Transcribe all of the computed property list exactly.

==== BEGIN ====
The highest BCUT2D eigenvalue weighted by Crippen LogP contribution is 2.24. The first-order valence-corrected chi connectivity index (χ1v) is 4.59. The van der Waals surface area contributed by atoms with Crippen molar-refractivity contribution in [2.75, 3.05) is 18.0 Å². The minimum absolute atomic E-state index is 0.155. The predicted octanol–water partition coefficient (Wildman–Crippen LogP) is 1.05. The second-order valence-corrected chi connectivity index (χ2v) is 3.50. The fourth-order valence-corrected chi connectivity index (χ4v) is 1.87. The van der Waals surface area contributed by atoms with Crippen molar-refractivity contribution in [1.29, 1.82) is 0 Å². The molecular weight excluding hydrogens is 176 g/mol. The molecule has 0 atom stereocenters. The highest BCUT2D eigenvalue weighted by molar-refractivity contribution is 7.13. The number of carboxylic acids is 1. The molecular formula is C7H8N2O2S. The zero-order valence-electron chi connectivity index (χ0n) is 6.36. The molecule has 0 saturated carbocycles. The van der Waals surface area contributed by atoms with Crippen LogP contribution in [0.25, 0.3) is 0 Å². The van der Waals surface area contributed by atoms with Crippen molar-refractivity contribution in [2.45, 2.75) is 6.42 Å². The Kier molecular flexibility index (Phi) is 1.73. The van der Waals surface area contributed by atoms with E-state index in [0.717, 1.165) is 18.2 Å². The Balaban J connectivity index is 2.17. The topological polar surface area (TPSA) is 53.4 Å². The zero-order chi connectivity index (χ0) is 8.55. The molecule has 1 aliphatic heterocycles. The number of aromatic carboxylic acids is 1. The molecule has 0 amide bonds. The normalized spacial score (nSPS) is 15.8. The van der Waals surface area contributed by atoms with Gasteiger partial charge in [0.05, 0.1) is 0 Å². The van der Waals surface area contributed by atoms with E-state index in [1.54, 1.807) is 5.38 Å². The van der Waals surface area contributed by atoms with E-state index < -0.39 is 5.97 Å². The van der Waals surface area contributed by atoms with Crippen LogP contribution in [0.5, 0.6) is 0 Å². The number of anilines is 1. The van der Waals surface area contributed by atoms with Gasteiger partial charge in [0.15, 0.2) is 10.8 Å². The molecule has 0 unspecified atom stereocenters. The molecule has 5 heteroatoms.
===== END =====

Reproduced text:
The highest BCUT2D eigenvalue weighted by Crippen LogP contribution is 2.24. The first-order valence-corrected chi connectivity index (χ1v) is 4.59. The van der Waals surface area contributed by atoms with Crippen molar-refractivity contribution in [2.75, 3.05) is 18.0 Å². The minimum absolute atomic E-state index is 0.155. The predicted octanol–water partition coefficient (Wildman–Crippen LogP) is 1.05. The second-order valence-corrected chi connectivity index (χ2v) is 3.50. The fourth-order valence-corrected chi connectivity index (χ4v) is 1.87. The van der Waals surface area contributed by atoms with Crippen molar-refractivity contribution in [1.29, 1.82) is 0 Å². The molecular weight excluding hydrogens is 176 g/mol. The molecule has 0 atom stereocenters. The highest BCUT2D eigenvalue weighted by molar-refractivity contribution is 7.13. The number of carboxylic acids is 1. The molecular formula is C7H8N2O2S. The zero-order valence-electron chi connectivity index (χ0n) is 6.36. The molecule has 0 saturated carbocycles. The van der Waals surface area contributed by atoms with Crippen LogP contribution in [0.25, 0.3) is 0 Å². The van der Waals surface area contributed by atoms with Crippen molar-refractivity contribution in [2.45, 2.75) is 6.42 Å². The Kier molecular flexibility index (Phi) is 1.73. The van der Waals surface area contributed by atoms with E-state index in [0.717, 1.165) is 18.2 Å². The Balaban J connectivity index is 2.17. The topological polar surface area (TPSA) is 53.4 Å². The zero-order chi connectivity index (χ0) is 8.55. The molecule has 1 aliphatic heterocycles. The number of aromatic carboxylic acids is 1. The molecule has 0 amide bonds. The normalized spacial score (nSPS) is 15.8. The van der Waals surface area contributed by atoms with Gasteiger partial charge in [0.05, 0.1) is 0 Å². The van der Waals surface area contributed by atoms with E-state index in [1.54, 1.807) is 5.38 Å². The van der Waals surface area contributed by atoms with E-state index < -0.39 is 5.97 Å². The van der Waals surface area contributed by atoms with Crippen LogP contribution in [0.5, 0.6) is 0 Å². The number of anilines is 1. The van der Waals surface area contributed by atoms with Gasteiger partial charge in [0.15, 0.2) is 10.8 Å². The molecule has 0 unspecified atom stereocenters. The molecule has 5 heteroatoms.